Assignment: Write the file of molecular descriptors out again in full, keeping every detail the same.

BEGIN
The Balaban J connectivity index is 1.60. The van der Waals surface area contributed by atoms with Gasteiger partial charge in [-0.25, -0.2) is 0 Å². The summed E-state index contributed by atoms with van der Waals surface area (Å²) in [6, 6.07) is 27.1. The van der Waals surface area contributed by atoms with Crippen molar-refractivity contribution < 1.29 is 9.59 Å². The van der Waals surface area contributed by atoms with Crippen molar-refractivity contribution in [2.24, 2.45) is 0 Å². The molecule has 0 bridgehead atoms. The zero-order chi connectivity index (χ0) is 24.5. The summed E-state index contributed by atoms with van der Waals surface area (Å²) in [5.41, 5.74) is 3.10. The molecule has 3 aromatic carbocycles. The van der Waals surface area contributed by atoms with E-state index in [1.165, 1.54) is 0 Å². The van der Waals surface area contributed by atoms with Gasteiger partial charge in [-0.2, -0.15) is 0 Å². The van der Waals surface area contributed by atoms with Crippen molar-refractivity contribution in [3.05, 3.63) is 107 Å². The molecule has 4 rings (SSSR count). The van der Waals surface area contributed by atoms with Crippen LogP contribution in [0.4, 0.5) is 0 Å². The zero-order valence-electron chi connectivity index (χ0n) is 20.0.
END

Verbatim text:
The Balaban J connectivity index is 1.60. The van der Waals surface area contributed by atoms with Gasteiger partial charge in [-0.25, -0.2) is 0 Å². The summed E-state index contributed by atoms with van der Waals surface area (Å²) in [6, 6.07) is 27.1. The van der Waals surface area contributed by atoms with Crippen molar-refractivity contribution < 1.29 is 9.59 Å². The van der Waals surface area contributed by atoms with Crippen molar-refractivity contribution in [2.24, 2.45) is 0 Å². The molecule has 0 bridgehead atoms. The zero-order chi connectivity index (χ0) is 24.5. The summed E-state index contributed by atoms with van der Waals surface area (Å²) in [5.41, 5.74) is 3.10. The molecule has 3 aromatic carbocycles. The van der Waals surface area contributed by atoms with E-state index in [1.165, 1.54) is 0 Å². The van der Waals surface area contributed by atoms with Gasteiger partial charge in [-0.2, -0.15) is 0 Å². The van der Waals surface area contributed by atoms with Crippen molar-refractivity contribution in [3.05, 3.63) is 107 Å². The molecule has 4 rings (SSSR count). The van der Waals surface area contributed by atoms with Crippen LogP contribution in [0.4, 0.5) is 0 Å². The zero-order valence-electron chi connectivity index (χ0n) is 20.0.